Aside from data restrictions, foreign governments are also asking U.S. cloud firms to establish data centers in their respective countries to keep a better eye on where data is being stored, creating another potential roadblock for international cloud contracts.

The need for the Obama administration to take an international lead on the issue was highlighted in a cloud computing report this summer authored by a coalition of 71 experts from some of the largest hardware, software and Internet companies, including Microsoft, Amazon and Salesforce.

Aside from reforming antiquated U.S. digital privacy laws, the report urged the Commerce Department to conduct a study of the PATRIOT Act and national security laws in other countries to determine a company’s ability to deploy cloud computing services in the global marketplace.

“This action may provide insights into how best to address uncertainty and confusion caused by national security statutes … that are perceived as impediments to a global marketplace for cloud services,” the report said.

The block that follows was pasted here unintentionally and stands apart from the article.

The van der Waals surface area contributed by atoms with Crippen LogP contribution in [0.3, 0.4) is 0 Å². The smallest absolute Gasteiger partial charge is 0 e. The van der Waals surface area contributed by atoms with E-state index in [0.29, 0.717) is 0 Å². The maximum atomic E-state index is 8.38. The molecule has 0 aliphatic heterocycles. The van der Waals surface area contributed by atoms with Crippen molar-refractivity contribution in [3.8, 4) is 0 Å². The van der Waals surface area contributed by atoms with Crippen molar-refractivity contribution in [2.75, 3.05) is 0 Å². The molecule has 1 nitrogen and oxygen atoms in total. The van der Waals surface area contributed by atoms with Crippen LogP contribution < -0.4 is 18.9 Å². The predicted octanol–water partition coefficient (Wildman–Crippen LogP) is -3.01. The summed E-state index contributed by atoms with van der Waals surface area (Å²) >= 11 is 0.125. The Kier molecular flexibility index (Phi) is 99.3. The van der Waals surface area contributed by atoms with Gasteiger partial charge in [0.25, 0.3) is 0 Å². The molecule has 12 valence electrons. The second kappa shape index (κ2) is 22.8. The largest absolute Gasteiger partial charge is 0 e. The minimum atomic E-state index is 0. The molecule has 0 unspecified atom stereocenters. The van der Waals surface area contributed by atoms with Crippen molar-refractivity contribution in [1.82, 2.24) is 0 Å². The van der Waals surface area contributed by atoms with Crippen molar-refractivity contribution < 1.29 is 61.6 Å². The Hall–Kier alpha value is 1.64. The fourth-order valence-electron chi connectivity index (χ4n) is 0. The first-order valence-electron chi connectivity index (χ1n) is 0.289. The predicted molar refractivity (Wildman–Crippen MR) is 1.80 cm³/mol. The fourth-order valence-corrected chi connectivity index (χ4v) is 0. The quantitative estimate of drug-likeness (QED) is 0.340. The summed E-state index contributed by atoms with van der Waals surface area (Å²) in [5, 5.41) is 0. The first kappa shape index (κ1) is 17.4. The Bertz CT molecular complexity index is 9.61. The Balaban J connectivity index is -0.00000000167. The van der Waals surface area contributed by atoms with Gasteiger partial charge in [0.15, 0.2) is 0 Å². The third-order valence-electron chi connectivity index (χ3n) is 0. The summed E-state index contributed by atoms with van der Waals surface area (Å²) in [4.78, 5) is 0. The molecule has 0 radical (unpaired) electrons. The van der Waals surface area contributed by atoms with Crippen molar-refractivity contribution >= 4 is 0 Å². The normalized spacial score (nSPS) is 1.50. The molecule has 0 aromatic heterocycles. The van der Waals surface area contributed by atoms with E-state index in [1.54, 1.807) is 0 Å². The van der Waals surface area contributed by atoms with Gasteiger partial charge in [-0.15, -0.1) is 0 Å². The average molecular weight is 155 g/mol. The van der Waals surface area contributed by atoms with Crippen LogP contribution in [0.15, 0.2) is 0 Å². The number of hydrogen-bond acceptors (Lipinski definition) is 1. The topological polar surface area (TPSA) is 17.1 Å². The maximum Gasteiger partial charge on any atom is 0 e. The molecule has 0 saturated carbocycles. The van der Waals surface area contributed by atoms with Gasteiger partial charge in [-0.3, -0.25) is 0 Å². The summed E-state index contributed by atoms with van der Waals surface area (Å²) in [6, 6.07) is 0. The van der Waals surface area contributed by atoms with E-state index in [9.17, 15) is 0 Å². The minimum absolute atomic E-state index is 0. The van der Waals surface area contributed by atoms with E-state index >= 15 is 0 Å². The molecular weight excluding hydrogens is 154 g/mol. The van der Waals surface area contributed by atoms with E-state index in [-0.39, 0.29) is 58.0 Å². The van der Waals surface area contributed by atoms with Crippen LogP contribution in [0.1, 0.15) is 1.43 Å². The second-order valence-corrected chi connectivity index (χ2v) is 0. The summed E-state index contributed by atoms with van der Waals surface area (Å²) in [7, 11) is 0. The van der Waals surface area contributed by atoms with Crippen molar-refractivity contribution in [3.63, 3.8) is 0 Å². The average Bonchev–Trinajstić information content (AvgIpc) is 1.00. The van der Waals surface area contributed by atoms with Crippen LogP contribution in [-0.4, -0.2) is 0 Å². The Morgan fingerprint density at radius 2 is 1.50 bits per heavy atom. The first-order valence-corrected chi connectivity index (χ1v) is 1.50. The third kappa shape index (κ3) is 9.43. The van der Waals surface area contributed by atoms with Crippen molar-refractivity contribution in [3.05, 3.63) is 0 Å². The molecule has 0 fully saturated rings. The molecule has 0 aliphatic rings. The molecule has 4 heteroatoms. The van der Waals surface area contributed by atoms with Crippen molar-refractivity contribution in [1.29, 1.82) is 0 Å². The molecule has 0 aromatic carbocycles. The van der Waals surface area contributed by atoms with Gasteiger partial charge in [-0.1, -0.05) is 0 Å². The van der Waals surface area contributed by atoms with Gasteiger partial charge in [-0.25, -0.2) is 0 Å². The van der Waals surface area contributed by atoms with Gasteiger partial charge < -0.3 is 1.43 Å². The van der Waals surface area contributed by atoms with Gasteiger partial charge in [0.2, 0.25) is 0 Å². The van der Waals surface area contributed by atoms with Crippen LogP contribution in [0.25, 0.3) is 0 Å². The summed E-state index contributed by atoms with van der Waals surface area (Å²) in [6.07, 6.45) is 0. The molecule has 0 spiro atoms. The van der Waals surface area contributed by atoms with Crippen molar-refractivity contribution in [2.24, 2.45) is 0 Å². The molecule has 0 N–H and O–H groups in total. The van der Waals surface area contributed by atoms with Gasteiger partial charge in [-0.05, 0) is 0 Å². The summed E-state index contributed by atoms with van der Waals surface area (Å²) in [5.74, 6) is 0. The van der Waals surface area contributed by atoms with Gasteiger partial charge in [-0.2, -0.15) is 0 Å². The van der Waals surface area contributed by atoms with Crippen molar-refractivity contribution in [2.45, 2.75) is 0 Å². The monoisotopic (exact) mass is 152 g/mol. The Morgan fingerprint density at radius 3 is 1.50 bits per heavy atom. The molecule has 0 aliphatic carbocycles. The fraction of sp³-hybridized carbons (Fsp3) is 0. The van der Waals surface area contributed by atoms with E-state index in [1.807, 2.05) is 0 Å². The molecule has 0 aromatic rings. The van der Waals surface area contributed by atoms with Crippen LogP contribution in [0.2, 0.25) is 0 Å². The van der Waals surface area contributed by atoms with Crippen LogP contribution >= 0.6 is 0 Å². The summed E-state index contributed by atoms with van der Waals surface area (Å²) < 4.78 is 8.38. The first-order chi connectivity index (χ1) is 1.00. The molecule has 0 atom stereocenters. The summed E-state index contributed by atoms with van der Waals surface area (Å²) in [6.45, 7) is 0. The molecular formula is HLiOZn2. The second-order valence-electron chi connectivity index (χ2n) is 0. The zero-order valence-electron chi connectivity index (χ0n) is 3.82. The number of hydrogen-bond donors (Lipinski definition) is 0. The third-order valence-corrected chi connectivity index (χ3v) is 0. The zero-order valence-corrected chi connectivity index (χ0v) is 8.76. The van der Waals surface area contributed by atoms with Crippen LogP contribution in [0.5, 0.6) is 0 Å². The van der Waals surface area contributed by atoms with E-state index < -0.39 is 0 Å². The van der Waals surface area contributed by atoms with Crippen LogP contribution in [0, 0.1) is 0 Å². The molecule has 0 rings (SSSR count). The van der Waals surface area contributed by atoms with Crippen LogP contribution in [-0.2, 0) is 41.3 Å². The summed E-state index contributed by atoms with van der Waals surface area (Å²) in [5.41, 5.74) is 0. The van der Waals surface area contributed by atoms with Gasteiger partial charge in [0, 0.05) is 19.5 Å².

And if the U.S. and other countries don’t simplify the complex legal environment surrounding cloud computing soon, experts are warning the environment will become riddled with uncertainty and confusion that could dampen the competitive position of U.S. firms in the future.

And for now, Congress is taking a back seat because “the point of the sword is in the administration,” MacCarthy said, noting that agencies tasked with trade responsibilities are handling the bulk of the negotiations.

The concern over the PATRIOT Act also mirrors a broader worry for U.S. tech companies — that protectionist efforts here and abroad will put a damper on the international cloud market.

But Congress may not be a silent player in the long run. Tech associations caution that lawmakers should avoid following suit by taking restrictive actions that harm foreign tech companies. That could backfire.